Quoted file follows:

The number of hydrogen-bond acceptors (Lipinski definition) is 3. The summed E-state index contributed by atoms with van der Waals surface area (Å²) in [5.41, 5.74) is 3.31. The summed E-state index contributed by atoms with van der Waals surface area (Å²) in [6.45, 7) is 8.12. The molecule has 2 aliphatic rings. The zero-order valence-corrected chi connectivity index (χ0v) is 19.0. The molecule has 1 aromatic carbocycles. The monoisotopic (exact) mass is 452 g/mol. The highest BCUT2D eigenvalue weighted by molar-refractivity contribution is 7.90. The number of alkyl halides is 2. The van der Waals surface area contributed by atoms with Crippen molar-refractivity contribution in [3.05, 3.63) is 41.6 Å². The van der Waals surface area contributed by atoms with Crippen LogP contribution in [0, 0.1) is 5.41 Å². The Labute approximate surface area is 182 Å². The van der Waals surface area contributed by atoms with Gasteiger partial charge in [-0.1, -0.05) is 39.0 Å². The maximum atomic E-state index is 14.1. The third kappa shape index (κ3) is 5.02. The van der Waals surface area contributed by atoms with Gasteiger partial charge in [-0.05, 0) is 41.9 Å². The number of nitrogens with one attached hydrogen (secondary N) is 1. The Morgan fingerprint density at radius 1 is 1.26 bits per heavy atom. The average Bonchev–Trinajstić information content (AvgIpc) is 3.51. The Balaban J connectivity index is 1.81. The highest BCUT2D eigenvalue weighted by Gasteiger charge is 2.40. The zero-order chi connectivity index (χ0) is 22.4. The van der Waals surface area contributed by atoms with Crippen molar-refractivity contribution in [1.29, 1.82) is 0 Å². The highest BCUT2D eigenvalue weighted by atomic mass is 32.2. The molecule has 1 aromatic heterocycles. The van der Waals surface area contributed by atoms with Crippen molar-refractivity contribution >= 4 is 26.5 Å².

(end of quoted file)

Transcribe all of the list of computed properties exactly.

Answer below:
The number of hydrogen-bond acceptors (Lipinski definition) is 3. The summed E-state index contributed by atoms with van der Waals surface area (Å²) in [5.41, 5.74) is 3.31. The summed E-state index contributed by atoms with van der Waals surface area (Å²) in [6.45, 7) is 8.12. The molecule has 2 aliphatic rings. The zero-order valence-corrected chi connectivity index (χ0v) is 19.0. The molecule has 1 aromatic carbocycles. The monoisotopic (exact) mass is 452 g/mol. The highest BCUT2D eigenvalue weighted by molar-refractivity contribution is 7.90. The number of alkyl halides is 2. The van der Waals surface area contributed by atoms with Crippen molar-refractivity contribution in [3.05, 3.63) is 41.6 Å². The van der Waals surface area contributed by atoms with Crippen LogP contribution in [0, 0.1) is 5.41 Å². The Labute approximate surface area is 182 Å². The van der Waals surface area contributed by atoms with Gasteiger partial charge in [-0.1, -0.05) is 39.0 Å². The maximum atomic E-state index is 14.1. The third kappa shape index (κ3) is 5.02. The van der Waals surface area contributed by atoms with Gasteiger partial charge in [-0.05, 0) is 41.9 Å². The number of nitrogens with one attached hydrogen (secondary N) is 1. The Morgan fingerprint density at radius 1 is 1.26 bits per heavy atom. The average Bonchev–Trinajstić information content (AvgIpc) is 3.51. The Balaban J connectivity index is 1.81. The highest BCUT2D eigenvalue weighted by Gasteiger charge is 2.40. The zero-order chi connectivity index (χ0) is 22.4. The van der Waals surface area contributed by atoms with Crippen molar-refractivity contribution in [1.29, 1.82) is 0 Å². The highest BCUT2D eigenvalue weighted by atomic mass is 32.2. The molecule has 1 aromatic heterocycles. The van der Waals surface area contributed by atoms with Crippen molar-refractivity contribution >= 4 is 26.5 Å².